Maximizing Profitability: Understanding Purchasing and Production Variances

Revenue, profit, and margin topics are heavily analyzed and frequently scrutinized in all manufacturing organizations. Sales analysis is an age-old concept in business and one that is increasing in focus as manufacturers gain greater exposure to advanced ERP and Business Intelligence software. Big data analytics has become all the rage, and what better data to analyze than sales, right? Well, not entirely.

Sales analysis, while critical for developing performance metrics, is the end of a chain. By the time sales analysis informs you of poor performance within a product or product line, it is too late to rectify the issue. Additionally, sales analysis will only tell you that a problem occurred, potentially quite some time ago, and will often give you little to no indication as to when, where, why, or how.

The data that could have notified you trouble was coming, was captured earlier in the purchasing and/or production transactions. Understanding and analyzing variance within the purchasing and production areas is essential to developing accurate product costing and making decisions on expanding or eliminating different product lines or areas of business.


Purchasing Variance Reporting

When it comes to purchasing, cost variance is the key data point to analyze as it affects production costing. Maintaining accurate standard costs, regardless of the cost mode you use, is a necessity for determining purchasing variance. With well-maintained standards, you can perform proactive variance analysis in addition to retroactive analysis. The moment a purchase order is entered, you should be able to determine what your Purchase Price Variance will be. This is done by comparing the purchase order price-per-unit to the standard cost-per-unit of the item being purchased.

Now, long before the delivery arrives on your dock, you have clear visibility to the variance from standard that this purchase order creates. These metrics allow you to track the performance of both your vendors and your purchasing employees against the expectations set by the company when a standard cost was established.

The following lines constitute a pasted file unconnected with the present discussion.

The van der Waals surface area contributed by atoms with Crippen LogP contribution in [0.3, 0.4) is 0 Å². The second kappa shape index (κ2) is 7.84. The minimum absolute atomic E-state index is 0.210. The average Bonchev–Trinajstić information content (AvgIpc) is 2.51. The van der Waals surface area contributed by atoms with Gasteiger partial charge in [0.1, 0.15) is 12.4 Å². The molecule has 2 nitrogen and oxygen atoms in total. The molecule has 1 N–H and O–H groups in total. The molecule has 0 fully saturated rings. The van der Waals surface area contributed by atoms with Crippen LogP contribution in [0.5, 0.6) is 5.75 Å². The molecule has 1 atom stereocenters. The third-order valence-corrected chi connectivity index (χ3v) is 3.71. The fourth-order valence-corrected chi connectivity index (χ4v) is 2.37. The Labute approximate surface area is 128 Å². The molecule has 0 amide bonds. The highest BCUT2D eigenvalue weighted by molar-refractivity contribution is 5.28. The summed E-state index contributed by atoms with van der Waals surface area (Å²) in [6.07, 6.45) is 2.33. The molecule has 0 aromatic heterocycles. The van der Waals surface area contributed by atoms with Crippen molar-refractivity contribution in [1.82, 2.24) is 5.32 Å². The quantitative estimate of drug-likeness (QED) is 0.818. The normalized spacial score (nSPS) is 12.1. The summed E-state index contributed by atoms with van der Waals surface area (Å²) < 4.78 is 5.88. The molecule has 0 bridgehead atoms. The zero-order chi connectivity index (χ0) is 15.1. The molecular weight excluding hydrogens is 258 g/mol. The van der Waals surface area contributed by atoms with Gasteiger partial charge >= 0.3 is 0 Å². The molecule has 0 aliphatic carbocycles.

Within the production arena, there are two forms of variance you will need to be concerned with: quantity (yield) and cost. While the former affects the latter, they should both be analyzed to understand if quantity variance was the driver of cost variance or if additional factors, such as increased materials cost, or material waste, were the driver of the cost variance.

Production Yield Reporting

Done within the sub-ledger, this type of reporting analyzes the units consumed through the job against the units produced off the job. Units, as referred to in this article, can be weight, volume, or each. Whichever you choose, the inputs and outputs should be normalized to the same unit to allow for a proper comparison. For this reason, lbs is the most common unit for yield variance analysis.

Production Cost Reporting

Production Cost Reporting can, and should, be done at both the ledger and sub-ledger levels of your ERP system. The sub-ledger allows for maximum granularity, while also offering options for higher level management analysis. The sub-ledger reporting is where you go to get the answer on how or why variance occurred. On the other hand, the ledger offers a high-level analysis of reality compared to standard. The control reports, put in place to be alerted when variance has occurred, are built against the sub-ledger. When properly monitored, these reports allow for a process manager to be immediately aware of a variance outside of the allowed tolerance percentage.

Process oversight and data analysis can be found within all organizations. What will set you apart from competitors is by ensuring your analysis is done in the most impactful areas. Establish and actively monitor standard costs and variance tolerance, develop a clear vision of what success looks like, and build the reports to track performance against that vision. Empower your employees with the tools they need to know if the decisions they are making are beneficial to the business. Develop your analytics, challenge the results, continuously refine the metrics you use to measure success and be prepared to react to the information you are gaining from your analysis.